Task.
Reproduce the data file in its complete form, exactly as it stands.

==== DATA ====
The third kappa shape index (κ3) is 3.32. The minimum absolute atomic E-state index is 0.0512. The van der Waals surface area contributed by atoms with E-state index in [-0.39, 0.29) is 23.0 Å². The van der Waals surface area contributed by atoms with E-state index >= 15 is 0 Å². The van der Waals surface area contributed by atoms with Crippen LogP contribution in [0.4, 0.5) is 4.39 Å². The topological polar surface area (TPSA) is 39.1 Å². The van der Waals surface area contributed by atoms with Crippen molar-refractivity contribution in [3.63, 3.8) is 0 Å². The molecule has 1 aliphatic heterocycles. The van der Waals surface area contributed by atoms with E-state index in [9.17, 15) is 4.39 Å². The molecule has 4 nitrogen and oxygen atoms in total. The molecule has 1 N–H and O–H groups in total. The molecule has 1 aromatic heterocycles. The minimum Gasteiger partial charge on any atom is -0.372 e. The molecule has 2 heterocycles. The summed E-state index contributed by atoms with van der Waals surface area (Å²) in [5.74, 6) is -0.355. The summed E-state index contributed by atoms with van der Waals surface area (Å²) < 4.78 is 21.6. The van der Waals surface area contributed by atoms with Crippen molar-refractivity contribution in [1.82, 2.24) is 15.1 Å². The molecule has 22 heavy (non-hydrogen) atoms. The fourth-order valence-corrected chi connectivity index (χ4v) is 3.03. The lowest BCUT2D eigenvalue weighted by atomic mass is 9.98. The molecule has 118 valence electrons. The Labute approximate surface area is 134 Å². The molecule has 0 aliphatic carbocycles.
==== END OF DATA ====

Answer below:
The third kappa shape index (κ3) is 3.32. The minimum absolute atomic E-state index is 0.0512. The van der Waals surface area contributed by atoms with E-state index in [-0.39, 0.29) is 23.0 Å². The van der Waals surface area contributed by atoms with E-state index >= 15 is 0 Å². The van der Waals surface area contributed by atoms with Crippen LogP contribution in [0.4, 0.5) is 4.39 Å². The topological polar surface area (TPSA) is 39.1 Å². The van der Waals surface area contributed by atoms with Crippen molar-refractivity contribution in [3.63, 3.8) is 0 Å². The molecule has 1 aliphatic heterocycles. The van der Waals surface area contributed by atoms with E-state index in [9.17, 15) is 4.39 Å². The molecule has 4 nitrogen and oxygen atoms in total. The molecule has 1 N–H and O–H groups in total. The molecule has 1 aromatic heterocycles. The minimum Gasteiger partial charge on any atom is -0.372 e. The molecule has 2 heterocycles. The summed E-state index contributed by atoms with van der Waals surface area (Å²) in [5.74, 6) is -0.355. The summed E-state index contributed by atoms with van der Waals surface area (Å²) < 4.78 is 21.6. The van der Waals surface area contributed by atoms with Crippen molar-refractivity contribution in [1.82, 2.24) is 15.1 Å². The molecule has 22 heavy (non-hydrogen) atoms. The fourth-order valence-corrected chi connectivity index (χ4v) is 3.03. The lowest BCUT2D eigenvalue weighted by atomic mass is 9.98. The molecule has 118 valence electrons. The Labute approximate surface area is 134 Å². The molecule has 0 aliphatic carbocycles.